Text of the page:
As I was thumbing through my recent new copy of Western Transportation News (Westrk.org), a new bill on the chopping block caught my eye in regards to the CARB rules here in California.  Ever since the inception of the CARB rules here in California, many have a bad taste in their mouth for “The Golden State” and some have even stopped wanting to run here all together.  From the time these rules were in the planning stages, fights have been had and legal wars have been waged to stop or alter what can easily be seen as the phasing out of older trucks here in the state.  I have had mixed feelings about this issue, wanting to have cleaner trucks on the road to help decrease a growing air pollution problem in major cities here, but also not wanting to see owner operators have to incur the added expense of upgrading their equipment to comply. 
 
Now that the rules are real and being loosely enforced, many have at least had the advanced opportunity to apply for monetary aid towards purchasing compliant trucks or retro fit their old ones and register them with CARB to extend their usability.  I look at it more from a business perspective in that those that waited it out for a last minute "Hail Mary", only to be let down with the rule actually coming to fruition, should now have to be on the same page as the rest of the proactive owner-operators that were early adopters making sure they had compliant equipment.
 
Sure, CARB sets up randomly at certain DOT inspection stations with their pickup trucks and white tents, but the rigs they ticket there are far from a drop in the bucket when it comes to non-compliant trucks still on California highways.  Not that I am promoting or condoning the phasing out of older trucks, but not enforcing the CARB rules in a matter better than this only leads to an unfair advantage for those breaking the rules, over those who choose to be legitimate businesses and fully comply. 
 
I see those who have the equipment payments on newer equipment and choose to operate legitimately constantly being undercut by non-compliant operators around here.  This is where proposed bill "SB 174" comes into play, which will give the state an extra boost when it comes to weeding out non-compliant trucks on the road when the deadlines for phasing out are reached for already registered trucks beginning in 2020.  It aims to restrict registration of non-compliant equipment and CARB would need to notify the DMV of any other non-compliant vehicles.  One can only wonder if CARB would be able to notify the DMV of trucks that we’re not retrofitted with DPF filters to allow them to hold back registration from those California based motor carriers on their non-compliant equipment as well?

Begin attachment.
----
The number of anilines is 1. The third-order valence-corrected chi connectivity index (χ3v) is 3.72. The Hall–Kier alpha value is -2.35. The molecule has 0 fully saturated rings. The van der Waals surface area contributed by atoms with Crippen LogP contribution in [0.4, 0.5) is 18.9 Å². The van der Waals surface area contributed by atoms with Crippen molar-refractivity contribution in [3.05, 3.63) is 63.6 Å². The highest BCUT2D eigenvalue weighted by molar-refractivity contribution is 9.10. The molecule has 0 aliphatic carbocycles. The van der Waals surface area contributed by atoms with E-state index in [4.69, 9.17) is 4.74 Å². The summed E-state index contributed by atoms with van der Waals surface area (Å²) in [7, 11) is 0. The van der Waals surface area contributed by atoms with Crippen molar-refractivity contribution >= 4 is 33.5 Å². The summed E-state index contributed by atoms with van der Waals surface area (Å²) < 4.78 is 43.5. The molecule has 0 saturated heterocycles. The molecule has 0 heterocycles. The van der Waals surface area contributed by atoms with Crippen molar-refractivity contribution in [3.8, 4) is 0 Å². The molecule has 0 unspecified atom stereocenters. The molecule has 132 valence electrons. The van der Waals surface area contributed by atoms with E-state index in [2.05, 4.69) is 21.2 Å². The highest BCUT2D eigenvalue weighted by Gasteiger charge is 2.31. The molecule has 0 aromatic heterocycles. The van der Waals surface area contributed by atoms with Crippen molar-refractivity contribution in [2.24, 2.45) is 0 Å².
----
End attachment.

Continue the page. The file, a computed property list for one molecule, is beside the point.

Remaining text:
Like I stated before, I have always had mixed feelings on this issue, since I am guilty of liking to see a big black-smoke blowing truck grab gears going down the road just as much as the next trucker!  From a business standpoint though, I believe that the unfair advantage for those breaking the rules created by the lack of enforcement after the rule was official is not a good thing for rates here in my home state.  As long as we have non-compliant operators continuing to cheat the system by not making the business investment and having the overhead of newer complaint equipment taking freight at rates that don't make sense for compliant operators, having the added expense of following the rules, a situation exists that needs regulative intervention.  Since it doesn't look like the rules are going anywhere now that they real, I think this bill could finally be a step toward leveling the playing field with the rules now in effect.  I will continue to delve deeper into the bill as it makes its way up the chain of command and look into the details a little closer for sure!

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Jimmy Nevarez

Jimmy Nevarez is the Owner/President of Angus Transportation, Inc., based in Chino, California.  Jimmy pulls a 53' dry van hauling general dry freight for his own small fleet, operating on its own authority throughout all of Southern California and Southern Nevada.

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